United States of America, Appellee, v. Benjamin Pino, Jr., Appellant, 608 F.2d 1001 (4th Cir. 1979)Annotate this Case
James B. Craven, III, Durham, N. C. (Everett, Everett, Creech & Craven, Durham, N. C., on brief), for appellant.
Michael Owens, U.S. Atty. (George M. Anderson, U. S. Atty., Herman E. Gaskins, Jr., Asst. U. S. Atty., and Jane P. Gray, Third Year Law Student, Raleigh, N. C., on brief), for appellee.
Before HAYNSWORTH, Chief Judge, and WINTER and MURNAGHAN, Circuit judges.
MURNAGHAN, Circuit Judge:
Benjamin Pino, Jr., appellant, and Marshall James Herring were jointly charged with unlawful distribution of heroin in violation of 21 U.S.C. § 841(a) (1) and Title 18 U.S.C. § 2 (the aiding and abetting statute).
A government informant had arranged to purchase heroin from Herring for $600. Not able to locate Herring, the informant approached Pino about Herring's whereabouts. Pino indicated that he knew the terms of the arrangement and for the $600 would himself turn over the "package". The informant and Pino then proceeded to a trash dump where a fruitless search of approximately ten to twenty minutes ensued for a container in which the heroin was supposedly concealed. The informant's contact with Pino, therefore, did not lead to a successful completion of the transaction.
Subsequently, on the same day, the informant met with Herring, accompanied him to the trash dump and in another area than the one in which the earlier search had taken place Herring located and delivered to the informant a beer can which contained heroin. At the conclusion of the trial, the case was submitted to the jury against Pino solely on theories that he was a principal or an aider and abettor. That has opened the door to defendant to argue that only an attempt by him was made.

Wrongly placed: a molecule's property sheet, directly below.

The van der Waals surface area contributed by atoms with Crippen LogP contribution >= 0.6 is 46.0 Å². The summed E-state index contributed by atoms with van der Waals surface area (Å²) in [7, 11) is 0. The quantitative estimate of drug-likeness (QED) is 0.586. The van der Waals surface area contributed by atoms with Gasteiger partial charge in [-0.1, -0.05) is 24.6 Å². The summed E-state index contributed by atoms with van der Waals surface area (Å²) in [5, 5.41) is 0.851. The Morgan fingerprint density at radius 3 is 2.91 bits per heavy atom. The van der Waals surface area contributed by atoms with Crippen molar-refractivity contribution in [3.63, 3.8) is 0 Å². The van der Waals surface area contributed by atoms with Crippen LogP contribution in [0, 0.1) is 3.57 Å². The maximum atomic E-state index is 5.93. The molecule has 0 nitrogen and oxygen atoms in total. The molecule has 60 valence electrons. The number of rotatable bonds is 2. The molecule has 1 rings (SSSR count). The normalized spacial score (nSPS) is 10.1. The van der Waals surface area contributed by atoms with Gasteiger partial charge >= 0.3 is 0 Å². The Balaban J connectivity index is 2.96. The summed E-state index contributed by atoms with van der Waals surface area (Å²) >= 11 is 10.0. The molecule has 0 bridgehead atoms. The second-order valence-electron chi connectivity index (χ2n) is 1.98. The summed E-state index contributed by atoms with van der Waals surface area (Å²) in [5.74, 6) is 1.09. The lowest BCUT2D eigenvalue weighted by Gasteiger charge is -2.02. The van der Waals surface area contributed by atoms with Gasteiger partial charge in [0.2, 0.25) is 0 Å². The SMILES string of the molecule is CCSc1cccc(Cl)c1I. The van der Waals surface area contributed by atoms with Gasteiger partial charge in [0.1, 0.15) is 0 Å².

However, that argument fails to take into account that his "attempt" was part of his effort to complete the transaction between Herring and the informant. One is no less an aider and abettor because one's efforts, while diligent, are not crowned in every respect with success. The success which is controlling is the actual consummation of the distribution transaction. While Pino did not locate the beer can containing heroin, he clearly wished to keep the transaction alive and actively brought it closer to completion. His actions served to keep the prospective purchaser's interest engaged. As stated in United States v. Licursi, 525 F.2d 1164, 1167 (2d Cir. 1975), also a case involving transfer of a controlled substance where the defendant was not the party making the delivery:
. . . 'In order to aid and abet another to commit a crime it is necessary that a defendant "in some sort associate himself with the venture, that he participate in it as in something that he wishes to bring about, that he seek by his action to make it succeed." ' Nye & Nissen v. United States, 336 U.S. 613, 619, 69 S. Ct. 766, 769, 93 L. Ed. 919 (1949), Quoting from United States v. Peoni, 100 F.2d 401, 402 (2 Cir., 1938); United States v. Manna, 353 F.2d 191, 192 (2 Cir., 1965), Cert. denied, 384 U.S. 975, 86 S. Ct. 1868, 16 L. Ed. 2d 685 (1966), Rehearing denied, 385 U.S. 893, 87 S. Ct. 25, 17 L. Ed. 2d 126.
The evidence, viewed in the light most favorable to the government, clearly demonstrates that Licursi took an active part in the consummation of Caufield's crime of selling cocaine and that he sought, by his own action, the success of the venture.